Y-6 on N&W’s 1% Alleghany Mountain: 5150 tons per, total of 10,300 per train, 15 MPH lugging speed (according to everybody I ever talked to who worked on them). And FWIW, I’ve seen them do it in the rain (under bad rail conditions).

So the 2-6-6-6 was good for 600 tons more on a grade just a little more than half as steep. Big Whoop! And how much more profit did C&O get out of the extra 3 MPH?

Of course, just before the Y-6 got to that grade, it had dragged its 10,300 tons up New River at around 31 MPH. Get your train resistance formula out and turn the crank and tell us what DBHP at the end of the auxiliary tender was necessary for it to do that. Oh, Wait! Dave Stephenson has already done that for you!

55-5600 is all. Just about the same as the H8 put out at that speed. But Wait, again. How many H8s would it have taken to lift that train up to Christiansburg?

On a tractive effort basis, valid at that speed, probably about three. A Big Boy could probably have brought that train up the river at that speed, but two of them would have had to have more help getting up the Mountain with it. (Using Big Boy’s horsepower curve published in Kratville’s book – same DBHP as the Allegheny and the Y-6 at that speed).

But here’s the rub. The Y-6 did it, as Bud Jeffries has so capably pointed out, with a boiler about the size of the J’s.

So you comparison guys can chew on these facts for a while, while I go back to sitting in the corner.

EdKing
I'm chewing (with an open mouth). :) Anyways, I do not discredit the effectiveness of the other big articulated loco's. I am no where near an expert on any other them. However, my Y6b pulled 175 cars at club and it takes 2 PCM Big Boy's to do that. Hehehe. I truly like them all. I just don't have deep enough pockets to model them all. Nor do I have the storage capacity in my brain to keep all of this awesome info stored. I love this forum. When I go to work there is a couple of guys who play "mine is bigger than yours ". I can get on here and read about the RR's doin the same. My $.02 is the big boys and h8's were probably close to each other in ability for what they were designed for. C&O used the H8's poorly from what I have read. The Y's sound like they were a whole other breed designed and refined by the N&W to be an awesome machine more than capable on doing what they needed to do. With all that being said, I spit your info out and proclaim that the Big Boy's were #1! (Stirring pot)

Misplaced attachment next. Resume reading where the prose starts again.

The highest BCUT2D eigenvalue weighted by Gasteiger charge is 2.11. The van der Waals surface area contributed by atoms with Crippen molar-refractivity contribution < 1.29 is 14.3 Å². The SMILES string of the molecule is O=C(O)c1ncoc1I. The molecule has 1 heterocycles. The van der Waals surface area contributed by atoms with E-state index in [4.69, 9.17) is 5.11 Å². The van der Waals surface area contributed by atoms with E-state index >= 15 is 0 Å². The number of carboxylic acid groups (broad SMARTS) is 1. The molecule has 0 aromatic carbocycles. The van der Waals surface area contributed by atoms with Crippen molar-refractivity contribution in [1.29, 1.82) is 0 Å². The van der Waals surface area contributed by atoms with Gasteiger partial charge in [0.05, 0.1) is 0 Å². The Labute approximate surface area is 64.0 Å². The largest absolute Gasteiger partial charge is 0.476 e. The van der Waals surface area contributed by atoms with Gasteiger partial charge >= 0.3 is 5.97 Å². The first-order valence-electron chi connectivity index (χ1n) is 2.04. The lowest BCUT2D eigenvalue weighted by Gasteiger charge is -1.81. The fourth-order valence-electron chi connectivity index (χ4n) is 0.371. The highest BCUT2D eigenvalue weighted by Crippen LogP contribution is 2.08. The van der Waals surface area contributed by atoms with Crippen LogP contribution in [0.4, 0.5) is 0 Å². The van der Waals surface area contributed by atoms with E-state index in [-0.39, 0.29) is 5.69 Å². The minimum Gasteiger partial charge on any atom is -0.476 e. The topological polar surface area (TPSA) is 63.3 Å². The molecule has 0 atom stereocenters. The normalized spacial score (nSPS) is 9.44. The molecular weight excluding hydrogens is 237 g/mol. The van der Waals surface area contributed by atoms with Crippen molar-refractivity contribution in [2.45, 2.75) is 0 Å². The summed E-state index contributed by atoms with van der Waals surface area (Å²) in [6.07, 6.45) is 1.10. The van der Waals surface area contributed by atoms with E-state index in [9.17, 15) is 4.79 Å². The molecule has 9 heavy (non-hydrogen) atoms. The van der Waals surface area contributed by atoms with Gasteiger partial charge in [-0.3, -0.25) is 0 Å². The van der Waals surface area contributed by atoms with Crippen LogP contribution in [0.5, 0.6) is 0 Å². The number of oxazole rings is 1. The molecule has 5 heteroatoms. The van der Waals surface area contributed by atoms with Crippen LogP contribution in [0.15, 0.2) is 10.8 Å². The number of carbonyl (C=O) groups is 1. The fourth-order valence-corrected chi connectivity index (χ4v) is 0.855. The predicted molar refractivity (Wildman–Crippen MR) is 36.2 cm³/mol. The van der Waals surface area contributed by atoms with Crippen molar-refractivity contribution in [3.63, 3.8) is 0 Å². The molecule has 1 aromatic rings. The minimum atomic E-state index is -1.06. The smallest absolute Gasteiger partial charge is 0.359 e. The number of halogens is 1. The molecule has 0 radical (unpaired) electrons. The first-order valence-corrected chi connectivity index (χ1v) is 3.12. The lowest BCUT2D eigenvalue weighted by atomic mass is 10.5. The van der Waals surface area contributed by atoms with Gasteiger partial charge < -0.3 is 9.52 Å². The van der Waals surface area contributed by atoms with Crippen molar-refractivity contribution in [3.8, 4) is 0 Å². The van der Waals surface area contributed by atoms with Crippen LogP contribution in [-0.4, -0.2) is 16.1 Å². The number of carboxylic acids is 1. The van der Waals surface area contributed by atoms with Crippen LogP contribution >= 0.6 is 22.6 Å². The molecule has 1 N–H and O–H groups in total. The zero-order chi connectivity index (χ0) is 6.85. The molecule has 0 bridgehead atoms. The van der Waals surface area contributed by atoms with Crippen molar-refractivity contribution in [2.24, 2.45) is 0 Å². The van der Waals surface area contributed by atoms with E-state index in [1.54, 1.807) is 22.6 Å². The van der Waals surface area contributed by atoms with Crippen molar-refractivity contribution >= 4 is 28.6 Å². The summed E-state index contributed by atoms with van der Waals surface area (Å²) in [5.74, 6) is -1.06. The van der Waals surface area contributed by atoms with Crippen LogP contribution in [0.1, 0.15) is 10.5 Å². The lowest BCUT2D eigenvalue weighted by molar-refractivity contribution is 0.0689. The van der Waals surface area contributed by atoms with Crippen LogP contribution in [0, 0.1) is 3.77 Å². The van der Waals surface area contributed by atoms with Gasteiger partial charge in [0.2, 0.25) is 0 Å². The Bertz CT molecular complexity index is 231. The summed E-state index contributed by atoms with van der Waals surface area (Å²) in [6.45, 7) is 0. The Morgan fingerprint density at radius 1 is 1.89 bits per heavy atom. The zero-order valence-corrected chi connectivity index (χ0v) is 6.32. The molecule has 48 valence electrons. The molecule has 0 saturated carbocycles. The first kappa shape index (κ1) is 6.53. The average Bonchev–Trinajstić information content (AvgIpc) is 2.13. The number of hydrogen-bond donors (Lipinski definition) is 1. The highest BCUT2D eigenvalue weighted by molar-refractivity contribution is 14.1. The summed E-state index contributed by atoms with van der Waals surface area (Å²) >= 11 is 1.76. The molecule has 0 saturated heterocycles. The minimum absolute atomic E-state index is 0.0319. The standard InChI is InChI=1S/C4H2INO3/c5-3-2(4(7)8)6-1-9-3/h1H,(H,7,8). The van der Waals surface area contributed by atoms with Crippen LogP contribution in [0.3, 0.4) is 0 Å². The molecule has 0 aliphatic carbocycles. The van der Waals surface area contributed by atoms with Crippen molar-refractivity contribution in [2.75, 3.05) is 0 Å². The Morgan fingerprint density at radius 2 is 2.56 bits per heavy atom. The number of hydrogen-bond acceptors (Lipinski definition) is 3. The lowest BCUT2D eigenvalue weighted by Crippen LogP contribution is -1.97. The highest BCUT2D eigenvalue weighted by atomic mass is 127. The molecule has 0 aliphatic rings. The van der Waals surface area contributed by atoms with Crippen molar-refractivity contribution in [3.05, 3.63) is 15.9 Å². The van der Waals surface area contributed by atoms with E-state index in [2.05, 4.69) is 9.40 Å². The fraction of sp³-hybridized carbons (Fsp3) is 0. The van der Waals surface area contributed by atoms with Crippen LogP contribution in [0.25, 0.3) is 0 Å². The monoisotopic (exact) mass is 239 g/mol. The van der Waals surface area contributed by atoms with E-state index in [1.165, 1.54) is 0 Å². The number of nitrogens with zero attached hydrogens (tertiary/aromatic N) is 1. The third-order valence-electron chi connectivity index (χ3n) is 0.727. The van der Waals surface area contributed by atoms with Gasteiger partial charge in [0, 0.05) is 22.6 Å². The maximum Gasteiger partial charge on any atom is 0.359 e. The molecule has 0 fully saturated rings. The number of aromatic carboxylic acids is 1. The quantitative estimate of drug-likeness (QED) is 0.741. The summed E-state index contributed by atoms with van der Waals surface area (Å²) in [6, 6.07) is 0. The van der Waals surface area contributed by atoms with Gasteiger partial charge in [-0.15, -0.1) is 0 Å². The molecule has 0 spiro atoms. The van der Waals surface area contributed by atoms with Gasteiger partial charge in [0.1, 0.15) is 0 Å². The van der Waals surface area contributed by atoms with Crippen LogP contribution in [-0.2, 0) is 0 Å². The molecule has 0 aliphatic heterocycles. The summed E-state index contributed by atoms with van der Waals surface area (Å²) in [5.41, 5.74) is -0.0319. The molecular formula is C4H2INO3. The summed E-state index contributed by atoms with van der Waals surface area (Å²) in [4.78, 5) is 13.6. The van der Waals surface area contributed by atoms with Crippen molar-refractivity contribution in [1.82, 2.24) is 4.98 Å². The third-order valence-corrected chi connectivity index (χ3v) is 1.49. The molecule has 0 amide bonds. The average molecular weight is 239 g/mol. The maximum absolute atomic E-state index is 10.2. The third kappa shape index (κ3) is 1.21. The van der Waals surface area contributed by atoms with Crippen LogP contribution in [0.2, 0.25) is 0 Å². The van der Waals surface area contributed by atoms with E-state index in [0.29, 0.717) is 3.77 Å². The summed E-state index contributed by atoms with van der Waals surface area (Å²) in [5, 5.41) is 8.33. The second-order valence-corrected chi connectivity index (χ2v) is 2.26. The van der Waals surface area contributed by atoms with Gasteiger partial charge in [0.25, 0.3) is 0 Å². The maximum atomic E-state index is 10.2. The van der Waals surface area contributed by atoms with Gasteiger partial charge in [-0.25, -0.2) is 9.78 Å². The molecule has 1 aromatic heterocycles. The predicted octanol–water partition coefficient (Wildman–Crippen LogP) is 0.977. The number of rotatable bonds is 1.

Btw, N&W must of had traction tires on their Y6's because my BLI had em. I bet if U.P. had put traction tires on the Big Boy's my PCM would've pulled the train too! ( my attempt at humor ) you may or may not get it....
 




Affiliate Disclosure: We may receive a commision from some of the links and ads shown on this website (Learn More Here)


ModelRailroadForums.com is a participant in the Amazon Services LLC Associates Program, an affiliate advertising program designed to provide a means for sites to earn advertising fees by advertising and linking to amazon.com

RailroadBookstore.com - An online railroad bookstore featuring a curated selection of new and used railroad books. Railroad pictorials, railroad history, steam locomotives, passenger trains, modern railroading. Hundreds of titles available, most at discount prices! We also have a video and children's book section.

ModelRailroadBookstore.com - An online model railroad bookstore featuring a curated selection of new and used books. Layout design, track plans, scenery and structure building, wiring, DCC, Tinplate, Toy Trains, Price Guides and more.

Top